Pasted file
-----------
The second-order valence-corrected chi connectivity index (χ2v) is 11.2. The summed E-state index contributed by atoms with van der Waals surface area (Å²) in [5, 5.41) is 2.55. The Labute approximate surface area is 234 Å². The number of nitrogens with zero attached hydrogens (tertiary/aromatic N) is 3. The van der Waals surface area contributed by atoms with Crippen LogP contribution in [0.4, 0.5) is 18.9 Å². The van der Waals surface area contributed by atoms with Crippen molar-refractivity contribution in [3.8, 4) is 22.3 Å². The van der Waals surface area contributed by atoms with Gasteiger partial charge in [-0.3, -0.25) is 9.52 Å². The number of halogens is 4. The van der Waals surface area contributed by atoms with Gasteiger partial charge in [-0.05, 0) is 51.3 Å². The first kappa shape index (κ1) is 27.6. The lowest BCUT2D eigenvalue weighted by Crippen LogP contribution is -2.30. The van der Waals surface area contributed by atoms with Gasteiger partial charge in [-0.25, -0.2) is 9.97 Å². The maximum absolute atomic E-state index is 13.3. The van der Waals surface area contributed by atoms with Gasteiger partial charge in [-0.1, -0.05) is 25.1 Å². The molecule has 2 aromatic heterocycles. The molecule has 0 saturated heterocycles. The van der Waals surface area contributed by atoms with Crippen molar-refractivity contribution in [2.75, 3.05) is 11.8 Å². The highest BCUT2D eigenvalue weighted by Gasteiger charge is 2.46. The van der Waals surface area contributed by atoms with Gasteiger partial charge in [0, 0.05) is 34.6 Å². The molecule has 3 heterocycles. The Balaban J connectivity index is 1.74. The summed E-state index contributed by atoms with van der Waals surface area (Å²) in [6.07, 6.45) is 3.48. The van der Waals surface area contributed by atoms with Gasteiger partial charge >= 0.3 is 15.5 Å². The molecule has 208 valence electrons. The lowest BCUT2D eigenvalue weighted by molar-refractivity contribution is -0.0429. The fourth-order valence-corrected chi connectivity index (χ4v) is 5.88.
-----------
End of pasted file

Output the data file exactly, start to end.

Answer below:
The second-order valence-corrected chi connectivity index (χ2v) is 11.2. The summed E-state index contributed by atoms with van der Waals surface area (Å²) in [5, 5.41) is 2.55. The Labute approximate surface area is 234 Å². The number of nitrogens with zero attached hydrogens (tertiary/aromatic N) is 3. The van der Waals surface area contributed by atoms with Crippen LogP contribution in [0.4, 0.5) is 18.9 Å². The van der Waals surface area contributed by atoms with Crippen molar-refractivity contribution in [3.8, 4) is 22.3 Å². The van der Waals surface area contributed by atoms with Gasteiger partial charge in [-0.3, -0.25) is 9.52 Å². The number of halogens is 4. The van der Waals surface area contributed by atoms with Gasteiger partial charge in [-0.05, 0) is 51.3 Å². The first kappa shape index (κ1) is 27.6. The lowest BCUT2D eigenvalue weighted by Crippen LogP contribution is -2.30. The van der Waals surface area contributed by atoms with Gasteiger partial charge in [-0.25, -0.2) is 9.97 Å². The maximum absolute atomic E-state index is 13.3. The van der Waals surface area contributed by atoms with Gasteiger partial charge in [-0.1, -0.05) is 25.1 Å². The molecule has 2 aromatic heterocycles. The molecule has 0 saturated heterocycles. The van der Waals surface area contributed by atoms with Crippen molar-refractivity contribution in [2.75, 3.05) is 11.8 Å². The highest BCUT2D eigenvalue weighted by Gasteiger charge is 2.46. The van der Waals surface area contributed by atoms with Gasteiger partial charge in [0, 0.05) is 34.6 Å². The molecule has 3 heterocycles. The Balaban J connectivity index is 1.74. The summed E-state index contributed by atoms with van der Waals surface area (Å²) in [6.07, 6.45) is 3.48. The van der Waals surface area contributed by atoms with Gasteiger partial charge >= 0.3 is 15.5 Å². The molecule has 208 valence electrons. The lowest BCUT2D eigenvalue weighted by molar-refractivity contribution is -0.0429. The fourth-order valence-corrected chi connectivity index (χ4v) is 5.88.